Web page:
Questions are what do you do about opening up too early, can you hit CC with this approach with power and don't you find yourself crowding the ball too much?

Kurte954
12-30-2011, 04:52 AM
In addition to what's already been suggested, make sure you're hitting the ball far enough in front of you. Watch some vids of pros to get an idea where you should make contact. This video helped my 1hbh a lot:

http://www.youtube.com/watch?v=vq3Pi1KIkT8

Good luck

mikeler
12-30-2011, 05:25 AM
Try using a SW grip like Henin.

vincent_tennis
12-30-2011, 06:04 AM
Try using a SW grip like Henin.

How would he drive low slices then? -,-

http://a5.sphotos.ak.fbcdn.net/hphotos-ak-ash4/303700_10150966795125481_681290480_21968270_147656 6813_n.jpg
Contact

http://a6.sphotos.ak.fbcdn.net/hphotos-ak-ash4/378924_10150966085115481_681290480_21965266_131382 2153_n.jpg

mikeler
12-30-2011, 06:15 AM
^^^ I don't use SW for slices. The OP asked about topspin so that is what I geared my response to.

vincent_tennis
12-30-2011, 06:17 AM
^^^ I don't use SW for slices. The OP asked about topspin so that is what I geared my response to.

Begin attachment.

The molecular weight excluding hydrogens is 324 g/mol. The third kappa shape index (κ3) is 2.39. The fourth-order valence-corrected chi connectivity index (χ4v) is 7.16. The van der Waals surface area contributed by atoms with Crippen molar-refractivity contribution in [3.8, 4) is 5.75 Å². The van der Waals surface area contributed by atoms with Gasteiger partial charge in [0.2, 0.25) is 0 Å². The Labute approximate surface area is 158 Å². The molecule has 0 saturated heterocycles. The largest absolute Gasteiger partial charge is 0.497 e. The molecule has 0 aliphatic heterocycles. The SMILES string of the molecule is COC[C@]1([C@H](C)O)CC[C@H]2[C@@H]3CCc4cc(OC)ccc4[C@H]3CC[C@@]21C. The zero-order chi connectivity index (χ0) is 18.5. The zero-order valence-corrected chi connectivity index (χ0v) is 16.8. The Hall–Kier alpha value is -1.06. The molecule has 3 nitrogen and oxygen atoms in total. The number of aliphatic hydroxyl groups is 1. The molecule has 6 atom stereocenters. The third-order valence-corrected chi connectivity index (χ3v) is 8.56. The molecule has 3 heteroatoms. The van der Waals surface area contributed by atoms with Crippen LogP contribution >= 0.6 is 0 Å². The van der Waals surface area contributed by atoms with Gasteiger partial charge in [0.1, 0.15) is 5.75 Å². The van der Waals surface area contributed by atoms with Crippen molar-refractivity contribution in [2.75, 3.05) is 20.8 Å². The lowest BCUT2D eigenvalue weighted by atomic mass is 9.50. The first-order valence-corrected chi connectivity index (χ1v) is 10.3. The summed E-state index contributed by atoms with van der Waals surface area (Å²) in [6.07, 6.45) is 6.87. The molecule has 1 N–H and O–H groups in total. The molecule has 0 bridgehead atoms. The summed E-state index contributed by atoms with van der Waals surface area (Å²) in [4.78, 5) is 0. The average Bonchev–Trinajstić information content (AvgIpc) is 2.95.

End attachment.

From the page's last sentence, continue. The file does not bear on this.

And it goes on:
-,- 10 char

sm01
12-30-2011, 06:57 AM
I have had a similar situation and greatly increased my TS. I recommend that you obtain Doug King's DVD on the 1 handed topspin bh from Tennis One--Excellent step by step breakdown of how to generate TS.
One tip that was particularly useful was his analogy on the initiation of the forward motion of the stroke--like drawing a sword from a scabbard. So hold your racquet like its in a scabbard next to your non-hitting arm hip and pull it up and forward. What that does is reposition your wrist to get the racquet head really low. When I started doing that and pulling the racquet across my body, with the strings parallel to the ball flight path, and only squaring up at the last moment by virtue of shoulder rotation, my TS became explosive.

athiker
12-30-2011, 09:32 AM
Thanks for all the responses...will try these tips out and hope for improvement next time out. Appreciate it.

BevelDevil
12-30-2011, 08:49 PM
Try using a SW grip like Henin.

Actually, Henin uses what can be described as an "Extreme Eastern grip", which is the index knuckle on the corner formed by Bevel 1 (top bevel) and Bevel 8 (top back slant bevel). She does not put her knuckle on Bevel 8; that's a very extreme grip.